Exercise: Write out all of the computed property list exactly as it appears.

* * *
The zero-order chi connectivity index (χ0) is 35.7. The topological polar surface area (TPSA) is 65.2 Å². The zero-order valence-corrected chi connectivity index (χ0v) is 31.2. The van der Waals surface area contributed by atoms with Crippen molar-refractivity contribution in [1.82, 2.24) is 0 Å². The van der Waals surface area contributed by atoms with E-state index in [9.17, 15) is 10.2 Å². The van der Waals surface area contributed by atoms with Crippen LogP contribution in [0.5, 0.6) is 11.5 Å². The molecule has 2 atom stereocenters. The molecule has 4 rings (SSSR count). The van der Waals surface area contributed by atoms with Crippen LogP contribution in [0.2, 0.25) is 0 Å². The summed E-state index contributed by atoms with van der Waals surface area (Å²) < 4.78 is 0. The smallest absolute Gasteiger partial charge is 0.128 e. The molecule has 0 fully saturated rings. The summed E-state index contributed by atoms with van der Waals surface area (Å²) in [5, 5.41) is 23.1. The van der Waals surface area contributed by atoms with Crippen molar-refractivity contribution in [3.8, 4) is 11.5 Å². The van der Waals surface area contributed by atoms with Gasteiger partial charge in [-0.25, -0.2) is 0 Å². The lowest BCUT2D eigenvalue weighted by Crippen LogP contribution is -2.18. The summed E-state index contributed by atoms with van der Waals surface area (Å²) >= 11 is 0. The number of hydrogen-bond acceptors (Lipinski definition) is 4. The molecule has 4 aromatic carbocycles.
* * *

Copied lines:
The zero-order chi connectivity index (χ0) is 35.7. The topological polar surface area (TPSA) is 65.2 Å². The zero-order valence-corrected chi connectivity index (χ0v) is 31.2. The van der Waals surface area contributed by atoms with Crippen molar-refractivity contribution in [1.82, 2.24) is 0 Å². The van der Waals surface area contributed by atoms with E-state index in [9.17, 15) is 10.2 Å². The van der Waals surface area contributed by atoms with Crippen LogP contribution in [0.5, 0.6) is 11.5 Å². The molecule has 2 atom stereocenters. The molecule has 4 rings (SSSR count). The van der Waals surface area contributed by atoms with Crippen LogP contribution in [0.2, 0.25) is 0 Å². The summed E-state index contributed by atoms with van der Waals surface area (Å²) < 4.78 is 0. The smallest absolute Gasteiger partial charge is 0.128 e. The molecule has 0 fully saturated rings. The summed E-state index contributed by atoms with van der Waals surface area (Å²) in [5, 5.41) is 23.1. The van der Waals surface area contributed by atoms with Crippen molar-refractivity contribution in [3.8, 4) is 11.5 Å². The van der Waals surface area contributed by atoms with Gasteiger partial charge in [-0.25, -0.2) is 0 Å². The lowest BCUT2D eigenvalue weighted by Crippen LogP contribution is -2.18. The summed E-state index contributed by atoms with van der Waals surface area (Å²) >= 11 is 0. The number of hydrogen-bond acceptors (Lipinski definition) is 4. The molecule has 4 aromatic carbocycles.